CLARK: There are so many factors involved. I think one of the big things in making television is you need a bit of luck, and often it’s the bit of luck that makes the television show a big success. But there are some fundamentals that you need to look out for. If you’re talking about a global hit, it needs to be transferrable; it needs to be something that isn’t culturally specific. It needs to work in [several countries]. The budget needs to be big, and it needs to be small, and it needs to be able to be scalable—that’s one thing that’s really important. And it needs to be returnable. You get people who spend years working on a show that’s fantastic, but once it’s gone out, it can never come back. For a company like Fremantle, that doesn’t make sense. I’m not saying you should never do shows like that, because sometimes they’re great to watch. But when you’re looking for big global hits, they have to be able to return. So [a global hit] has to be transferrable, scalable, returnable, and the thing that’s really important now in a multichannel world is that a show has to be promotable. It has to be instantly recognizable on your EPG when you’re flicking through it. That wasn’t a big issue when I first started [in the business], but now it’s really important. So, if you’ve got all four of those, then you’ve got a chance.
Then you want a show that is based on an idea that either inspires you or makes you laugh—it has to entertain you. And if it doesn’t, then it’s never going to work. You’ve got to be passionate about it. A show like Idols or The Voice, every big show that there’s ever been, was driven by the passion of every producer that ever made it. It can be a good idea, but if it doesn’t inspire that guy who’s sitting in the office six months before it’s going on air, it’s not going to work. It has to have that special something, and that’s what’s so difficult to identify and why we make hundreds of shows that never go anywhere, but then one all of a sudden is a hit. People say, Oh, well the age of the transferrable big rollouts has gone—that’s rubbish. That is not the case; there will be many more to come. But they’re probably not going to come like buses like they did in the early part of the 2000s and the late 1990s, but they will come. There will be more new hits, and I’m sure we’ll have them.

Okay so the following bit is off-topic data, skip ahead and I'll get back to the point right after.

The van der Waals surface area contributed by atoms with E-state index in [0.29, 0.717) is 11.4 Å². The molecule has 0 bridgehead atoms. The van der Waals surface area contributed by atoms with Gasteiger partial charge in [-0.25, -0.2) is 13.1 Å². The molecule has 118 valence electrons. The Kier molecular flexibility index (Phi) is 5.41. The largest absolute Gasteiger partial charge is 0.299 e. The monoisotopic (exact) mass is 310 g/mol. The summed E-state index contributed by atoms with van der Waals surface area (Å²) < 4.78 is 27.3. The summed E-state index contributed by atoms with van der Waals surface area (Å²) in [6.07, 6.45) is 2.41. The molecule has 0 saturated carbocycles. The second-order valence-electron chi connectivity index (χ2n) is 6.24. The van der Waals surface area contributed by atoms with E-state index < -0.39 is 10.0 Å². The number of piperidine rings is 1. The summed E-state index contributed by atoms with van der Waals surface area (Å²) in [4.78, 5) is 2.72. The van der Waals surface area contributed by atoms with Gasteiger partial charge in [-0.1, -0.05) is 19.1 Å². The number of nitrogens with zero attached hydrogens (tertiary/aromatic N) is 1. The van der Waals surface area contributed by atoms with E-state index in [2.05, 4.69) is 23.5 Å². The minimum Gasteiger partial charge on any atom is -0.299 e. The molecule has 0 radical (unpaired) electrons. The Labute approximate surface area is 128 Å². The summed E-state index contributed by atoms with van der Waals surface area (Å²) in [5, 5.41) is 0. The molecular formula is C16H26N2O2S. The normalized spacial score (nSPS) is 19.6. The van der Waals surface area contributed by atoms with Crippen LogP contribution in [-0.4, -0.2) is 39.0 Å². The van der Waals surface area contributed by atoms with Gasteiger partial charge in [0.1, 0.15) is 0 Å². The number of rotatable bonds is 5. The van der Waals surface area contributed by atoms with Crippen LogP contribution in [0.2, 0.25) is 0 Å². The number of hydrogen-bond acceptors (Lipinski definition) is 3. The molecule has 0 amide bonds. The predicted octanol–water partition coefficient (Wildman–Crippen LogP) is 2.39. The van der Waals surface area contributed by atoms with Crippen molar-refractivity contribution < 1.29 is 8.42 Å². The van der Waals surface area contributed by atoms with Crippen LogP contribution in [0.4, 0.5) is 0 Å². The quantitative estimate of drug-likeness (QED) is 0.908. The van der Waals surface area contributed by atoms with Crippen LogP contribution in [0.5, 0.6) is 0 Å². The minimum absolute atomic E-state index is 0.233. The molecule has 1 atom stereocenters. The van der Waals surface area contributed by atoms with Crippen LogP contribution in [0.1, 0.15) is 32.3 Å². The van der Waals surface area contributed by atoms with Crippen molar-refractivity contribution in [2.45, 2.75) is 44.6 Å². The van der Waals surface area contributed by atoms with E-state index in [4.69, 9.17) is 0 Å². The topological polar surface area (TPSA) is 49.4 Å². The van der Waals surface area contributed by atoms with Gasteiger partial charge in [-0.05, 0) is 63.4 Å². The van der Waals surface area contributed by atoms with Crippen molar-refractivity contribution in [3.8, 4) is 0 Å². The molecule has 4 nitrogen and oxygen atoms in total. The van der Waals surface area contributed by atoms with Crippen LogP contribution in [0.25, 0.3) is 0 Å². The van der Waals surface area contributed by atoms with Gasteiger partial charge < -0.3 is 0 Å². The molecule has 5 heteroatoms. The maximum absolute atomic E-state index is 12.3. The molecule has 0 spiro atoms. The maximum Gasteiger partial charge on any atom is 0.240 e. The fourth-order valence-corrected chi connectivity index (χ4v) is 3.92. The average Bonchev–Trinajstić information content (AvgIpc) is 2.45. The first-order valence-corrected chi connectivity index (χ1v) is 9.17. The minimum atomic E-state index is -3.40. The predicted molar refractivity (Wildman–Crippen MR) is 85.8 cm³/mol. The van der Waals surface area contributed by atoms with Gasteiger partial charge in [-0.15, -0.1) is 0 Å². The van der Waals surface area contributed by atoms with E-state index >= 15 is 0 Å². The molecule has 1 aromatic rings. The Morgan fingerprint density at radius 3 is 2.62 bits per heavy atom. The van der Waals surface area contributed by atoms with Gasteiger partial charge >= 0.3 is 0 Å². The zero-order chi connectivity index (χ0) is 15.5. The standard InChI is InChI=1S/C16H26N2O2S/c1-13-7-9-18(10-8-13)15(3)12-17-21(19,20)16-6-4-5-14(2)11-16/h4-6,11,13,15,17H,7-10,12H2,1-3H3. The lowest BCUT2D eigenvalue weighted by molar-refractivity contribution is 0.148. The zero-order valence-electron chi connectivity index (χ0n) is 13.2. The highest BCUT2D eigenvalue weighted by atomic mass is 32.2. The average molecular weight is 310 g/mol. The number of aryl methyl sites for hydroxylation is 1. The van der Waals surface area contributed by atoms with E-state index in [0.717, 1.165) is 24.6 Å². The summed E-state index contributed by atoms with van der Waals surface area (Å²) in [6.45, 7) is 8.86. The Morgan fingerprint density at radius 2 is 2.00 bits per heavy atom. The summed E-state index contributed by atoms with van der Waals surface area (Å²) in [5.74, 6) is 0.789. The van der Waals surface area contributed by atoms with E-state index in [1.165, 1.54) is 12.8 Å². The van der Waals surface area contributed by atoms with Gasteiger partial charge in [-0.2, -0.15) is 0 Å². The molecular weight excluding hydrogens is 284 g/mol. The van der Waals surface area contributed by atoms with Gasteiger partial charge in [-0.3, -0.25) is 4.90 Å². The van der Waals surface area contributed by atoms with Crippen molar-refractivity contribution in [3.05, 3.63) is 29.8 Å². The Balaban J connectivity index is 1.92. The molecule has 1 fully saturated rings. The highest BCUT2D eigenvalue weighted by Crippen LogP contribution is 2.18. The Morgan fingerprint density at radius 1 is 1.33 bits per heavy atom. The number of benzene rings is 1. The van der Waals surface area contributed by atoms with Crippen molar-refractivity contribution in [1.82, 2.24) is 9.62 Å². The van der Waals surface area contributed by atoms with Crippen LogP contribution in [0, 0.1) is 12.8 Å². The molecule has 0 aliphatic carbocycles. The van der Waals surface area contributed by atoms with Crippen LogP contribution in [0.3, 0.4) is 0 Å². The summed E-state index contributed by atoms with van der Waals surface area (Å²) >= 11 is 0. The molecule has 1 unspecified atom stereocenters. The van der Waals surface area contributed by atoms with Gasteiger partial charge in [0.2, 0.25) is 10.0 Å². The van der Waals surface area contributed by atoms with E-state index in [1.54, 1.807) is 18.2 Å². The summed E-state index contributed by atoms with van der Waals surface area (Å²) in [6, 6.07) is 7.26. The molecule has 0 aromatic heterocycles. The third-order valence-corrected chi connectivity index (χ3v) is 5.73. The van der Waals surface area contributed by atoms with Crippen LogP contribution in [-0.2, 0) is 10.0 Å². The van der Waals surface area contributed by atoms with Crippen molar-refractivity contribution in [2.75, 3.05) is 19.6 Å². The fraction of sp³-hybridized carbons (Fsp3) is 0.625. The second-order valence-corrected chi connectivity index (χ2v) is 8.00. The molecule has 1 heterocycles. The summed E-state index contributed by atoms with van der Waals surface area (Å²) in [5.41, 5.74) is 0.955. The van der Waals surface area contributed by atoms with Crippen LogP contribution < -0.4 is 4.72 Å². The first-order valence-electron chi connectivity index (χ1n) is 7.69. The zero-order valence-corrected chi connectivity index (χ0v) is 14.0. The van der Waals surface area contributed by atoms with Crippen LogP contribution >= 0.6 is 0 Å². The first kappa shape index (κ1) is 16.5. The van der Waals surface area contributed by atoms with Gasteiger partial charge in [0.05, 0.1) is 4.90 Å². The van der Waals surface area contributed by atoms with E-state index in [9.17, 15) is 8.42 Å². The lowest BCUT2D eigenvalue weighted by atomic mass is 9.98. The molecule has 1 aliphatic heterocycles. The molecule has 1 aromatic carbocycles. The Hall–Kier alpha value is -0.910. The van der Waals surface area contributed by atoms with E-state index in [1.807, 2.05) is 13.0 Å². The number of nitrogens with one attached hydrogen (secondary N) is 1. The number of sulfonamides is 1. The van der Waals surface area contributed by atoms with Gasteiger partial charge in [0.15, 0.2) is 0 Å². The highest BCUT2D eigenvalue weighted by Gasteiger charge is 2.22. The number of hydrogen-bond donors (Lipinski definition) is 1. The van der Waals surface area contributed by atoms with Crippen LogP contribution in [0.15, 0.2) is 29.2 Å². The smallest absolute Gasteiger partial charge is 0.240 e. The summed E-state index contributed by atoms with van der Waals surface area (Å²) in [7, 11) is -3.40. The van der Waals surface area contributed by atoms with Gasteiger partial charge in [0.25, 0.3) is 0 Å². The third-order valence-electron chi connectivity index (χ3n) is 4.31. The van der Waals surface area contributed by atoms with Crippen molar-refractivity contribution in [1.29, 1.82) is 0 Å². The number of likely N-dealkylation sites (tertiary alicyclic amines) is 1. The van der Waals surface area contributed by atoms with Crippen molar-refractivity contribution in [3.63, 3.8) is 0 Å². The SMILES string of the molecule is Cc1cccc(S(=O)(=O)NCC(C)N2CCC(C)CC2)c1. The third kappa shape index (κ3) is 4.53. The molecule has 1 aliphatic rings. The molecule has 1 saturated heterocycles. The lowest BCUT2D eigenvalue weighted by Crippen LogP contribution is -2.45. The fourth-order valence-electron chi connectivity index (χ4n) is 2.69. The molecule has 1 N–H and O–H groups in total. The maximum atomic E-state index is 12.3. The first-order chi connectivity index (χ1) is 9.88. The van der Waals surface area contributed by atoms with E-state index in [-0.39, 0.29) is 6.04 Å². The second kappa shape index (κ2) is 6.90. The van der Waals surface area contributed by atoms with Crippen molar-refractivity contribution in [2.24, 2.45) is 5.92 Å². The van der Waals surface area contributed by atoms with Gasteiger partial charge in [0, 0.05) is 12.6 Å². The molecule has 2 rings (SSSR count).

WS: Any concern about OTT platforms getting into unscripted shows?
CLARK: OTT and SVOD services say they’re moving into unscripted, and you can see signs that they are. I think this is great news, it’s another customer; but for a company like Fremantle, our business model at present is rolling out around the territories, so we’re looking for this idea of not being culturally specific. You make the show in their language for that country with their contestants, with their stories—that’s what we do. With OTT at the moment, they’re wanting global shows, so there are two things that we need to look at: the business deal, which is a big issue—but not insurmountable, I’m sure—and then, what does a global show look like? What is that show that will work across many territories? We’re spending quite a lot of time on that, and as we know already, not every format we make is made to travel all over the world. And that’s not necessarily because it’s not a good show, it’s just that it doesn’t travel, for many reasons, sometimes budget. So I think it’s exciting. I don’t think OTTs and SVODs are a threat to the business as a whole. It’s a new market. It will require new skills and a new thought process to get there, but it’s going to be a big part of everybody’s future.